Writer-director Daniel Peddle’s Moss emphasizes, for better and worse, the crushing monotony of living in insolated parts of the Deep South. Early on in a voiceover directed to his mother, who died while giving birth to him, Moss (Mitchell Slaggert) mentions how every day is the same. Peddle chronicles the ennui of his characters in protracted observational sequences, as in Blaze (Dorian Cobb), a pot dealer, sitting by the water playing a harmonica, or Moss’s father (Billy Ray Suggs) carving wood sculptures or eating at a diner. The modest presentation of such rituals articulates the unremarkable nature of each passing day for these two characters, though Peddle doesn’t show the same restraint when capturing Moss’s own daily routines.
On his 18th birthday, Moss is tasked by his father to transport pills to his grandmother, only the teen ends up smoking weed with Blaze and lamenting his virginity. Upon leaving Blaze’s houseboat, Moss, almost preposterously on cue, meets a beautiful free-spirited traveler named Mary (Christine Marzano), and the two subsequently embark on an ambiguous drug-fueled dalliance through the area’s swamplands. But Mary and Moss’s daylong encounter at times seems inconsequential to Peddle, given the filmmaker’s practically extremist fixation on the area’s admittedly breathtaking scenery.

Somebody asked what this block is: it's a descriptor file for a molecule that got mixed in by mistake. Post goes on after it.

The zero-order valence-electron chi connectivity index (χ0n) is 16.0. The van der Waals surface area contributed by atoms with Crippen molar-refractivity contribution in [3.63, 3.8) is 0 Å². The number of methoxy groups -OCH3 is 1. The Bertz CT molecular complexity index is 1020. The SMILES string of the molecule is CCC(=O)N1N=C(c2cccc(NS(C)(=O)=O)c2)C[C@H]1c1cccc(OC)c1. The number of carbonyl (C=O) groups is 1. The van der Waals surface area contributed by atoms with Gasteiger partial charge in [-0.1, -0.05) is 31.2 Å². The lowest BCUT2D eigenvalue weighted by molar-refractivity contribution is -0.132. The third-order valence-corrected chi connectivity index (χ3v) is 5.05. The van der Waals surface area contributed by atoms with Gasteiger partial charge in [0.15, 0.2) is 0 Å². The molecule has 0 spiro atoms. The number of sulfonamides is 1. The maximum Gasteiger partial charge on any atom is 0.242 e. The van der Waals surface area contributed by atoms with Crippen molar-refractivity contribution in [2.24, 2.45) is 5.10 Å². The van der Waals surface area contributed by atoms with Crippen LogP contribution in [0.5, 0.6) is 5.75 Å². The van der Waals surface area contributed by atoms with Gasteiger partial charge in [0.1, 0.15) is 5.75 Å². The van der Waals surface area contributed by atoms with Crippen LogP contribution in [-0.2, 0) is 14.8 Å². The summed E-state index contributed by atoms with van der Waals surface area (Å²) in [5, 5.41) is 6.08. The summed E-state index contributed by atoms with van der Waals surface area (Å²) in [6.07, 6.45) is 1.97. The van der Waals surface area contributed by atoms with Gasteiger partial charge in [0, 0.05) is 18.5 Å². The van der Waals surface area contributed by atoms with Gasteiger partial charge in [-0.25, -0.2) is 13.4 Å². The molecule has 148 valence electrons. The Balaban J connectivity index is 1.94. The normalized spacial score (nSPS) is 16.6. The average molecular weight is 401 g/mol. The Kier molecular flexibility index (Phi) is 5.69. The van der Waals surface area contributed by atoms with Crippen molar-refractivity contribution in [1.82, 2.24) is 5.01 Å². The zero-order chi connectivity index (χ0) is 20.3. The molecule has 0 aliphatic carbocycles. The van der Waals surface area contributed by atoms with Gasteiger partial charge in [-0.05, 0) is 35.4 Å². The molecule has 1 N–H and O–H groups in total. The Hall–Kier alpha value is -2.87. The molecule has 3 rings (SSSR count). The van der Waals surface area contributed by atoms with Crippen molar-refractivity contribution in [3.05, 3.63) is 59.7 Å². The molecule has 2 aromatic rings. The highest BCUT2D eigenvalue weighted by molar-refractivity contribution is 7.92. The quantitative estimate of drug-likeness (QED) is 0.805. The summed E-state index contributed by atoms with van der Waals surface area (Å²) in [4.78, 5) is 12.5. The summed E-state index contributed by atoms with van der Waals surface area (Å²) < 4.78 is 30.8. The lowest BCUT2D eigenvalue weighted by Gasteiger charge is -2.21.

Almost every scene that features Moss at its center is weighed down by a droningly philosophical voiceover that ultimately feels inconsequential given how Peddle offers little insight into the real-world pressures that might provoke such self-reflection. Early on, Moss muses that he feels guilt over his strained relationship with his father and the death of his mother, but you wouldn’t know that that’s the case by the time he meets up with Mary. Peddle sees Moss’s escapade with Mary as a release from the constraints of an underwhelming life, but the film’s oppressive style is anything but freeing. Indeed, after numerous extended sequences of lens-flared nature shots set to ambient guitar, the boredom of life here becomes our own.
No less conspicuous is Mary’s characterization as a Deep South spin on the Manic Pixie Dream Girl. Less person than cipher, she not only shares a name with Moss’s dead mother, but she’s also winsome and quirky—which is to say, unlike anyone else in Moss’s life. (That she can skillfully make an apple bong is, naturally, the icing on the cake of Moss’s infatuation for her.) If Peddle intended Moss as a coming-of-age tale, you wouldn’t know that from the way Moss interacts with his new friend, as Mary doesn’t force him to question anything about his young life. But that’s maybe because she seems to exist only to cloyingly reinforce the teen’s ideas of what a woman should be like.